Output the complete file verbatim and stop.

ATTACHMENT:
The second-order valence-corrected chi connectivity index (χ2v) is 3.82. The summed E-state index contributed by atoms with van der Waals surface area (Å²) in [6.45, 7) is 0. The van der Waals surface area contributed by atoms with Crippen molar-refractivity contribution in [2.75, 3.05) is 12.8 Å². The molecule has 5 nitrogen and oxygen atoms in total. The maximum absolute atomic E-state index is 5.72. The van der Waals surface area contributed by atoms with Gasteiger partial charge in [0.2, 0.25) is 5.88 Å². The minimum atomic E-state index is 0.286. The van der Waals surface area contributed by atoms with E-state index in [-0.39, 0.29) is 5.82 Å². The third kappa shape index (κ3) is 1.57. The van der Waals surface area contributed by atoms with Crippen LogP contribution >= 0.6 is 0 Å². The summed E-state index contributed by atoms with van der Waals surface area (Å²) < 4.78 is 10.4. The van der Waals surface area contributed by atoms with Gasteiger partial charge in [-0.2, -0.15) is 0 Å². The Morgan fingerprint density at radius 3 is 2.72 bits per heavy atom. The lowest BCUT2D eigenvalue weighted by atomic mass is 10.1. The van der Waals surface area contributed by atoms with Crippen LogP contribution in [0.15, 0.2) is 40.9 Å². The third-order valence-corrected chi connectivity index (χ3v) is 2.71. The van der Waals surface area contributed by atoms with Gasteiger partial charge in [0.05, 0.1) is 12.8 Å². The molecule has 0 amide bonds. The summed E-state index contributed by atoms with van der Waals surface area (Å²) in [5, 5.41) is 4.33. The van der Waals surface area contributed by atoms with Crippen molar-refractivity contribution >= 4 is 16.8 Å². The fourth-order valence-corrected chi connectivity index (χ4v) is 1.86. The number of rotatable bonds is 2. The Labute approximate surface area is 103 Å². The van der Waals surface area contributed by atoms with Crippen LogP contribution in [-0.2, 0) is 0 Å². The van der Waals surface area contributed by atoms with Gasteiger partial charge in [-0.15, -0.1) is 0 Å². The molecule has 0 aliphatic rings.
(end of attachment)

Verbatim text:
The second-order valence-corrected chi connectivity index (χ2v) is 3.82. The summed E-state index contributed by atoms with van der Waals surface area (Å²) in [6.45, 7) is 0. The van der Waals surface area contributed by atoms with Crippen molar-refractivity contribution in [2.75, 3.05) is 12.8 Å². The molecule has 5 nitrogen and oxygen atoms in total. The maximum absolute atomic E-state index is 5.72. The van der Waals surface area contributed by atoms with Gasteiger partial charge in [0.2, 0.25) is 5.88 Å². The minimum atomic E-state index is 0.286. The van der Waals surface area contributed by atoms with E-state index in [-0.39, 0.29) is 5.82 Å². The third kappa shape index (κ3) is 1.57. The van der Waals surface area contributed by atoms with Crippen LogP contribution >= 0.6 is 0 Å². The summed E-state index contributed by atoms with van der Waals surface area (Å²) < 4.78 is 10.4. The van der Waals surface area contributed by atoms with Gasteiger partial charge in [-0.2, -0.15) is 0 Å². The Morgan fingerprint density at radius 3 is 2.72 bits per heavy atom. The lowest BCUT2D eigenvalue weighted by atomic mass is 10.1. The van der Waals surface area contributed by atoms with Crippen LogP contribution in [0.15, 0.2) is 40.9 Å². The third-order valence-corrected chi connectivity index (χ3v) is 2.71. The van der Waals surface area contributed by atoms with Gasteiger partial charge in [0.05, 0.1) is 12.8 Å². The molecule has 0 amide bonds. The summed E-state index contributed by atoms with van der Waals surface area (Å²) in [5, 5.41) is 4.33. The van der Waals surface area contributed by atoms with Crippen molar-refractivity contribution >= 4 is 16.8 Å². The fourth-order valence-corrected chi connectivity index (χ4v) is 1.86. The number of rotatable bonds is 2. The Labute approximate surface area is 103 Å². The van der Waals surface area contributed by atoms with Crippen LogP contribution in [-0.2, 0) is 0 Å². The van der Waals surface area contributed by atoms with Gasteiger partial charge in [-0.15, -0.1) is 0 Å². The molecule has 0 aliphatic rings.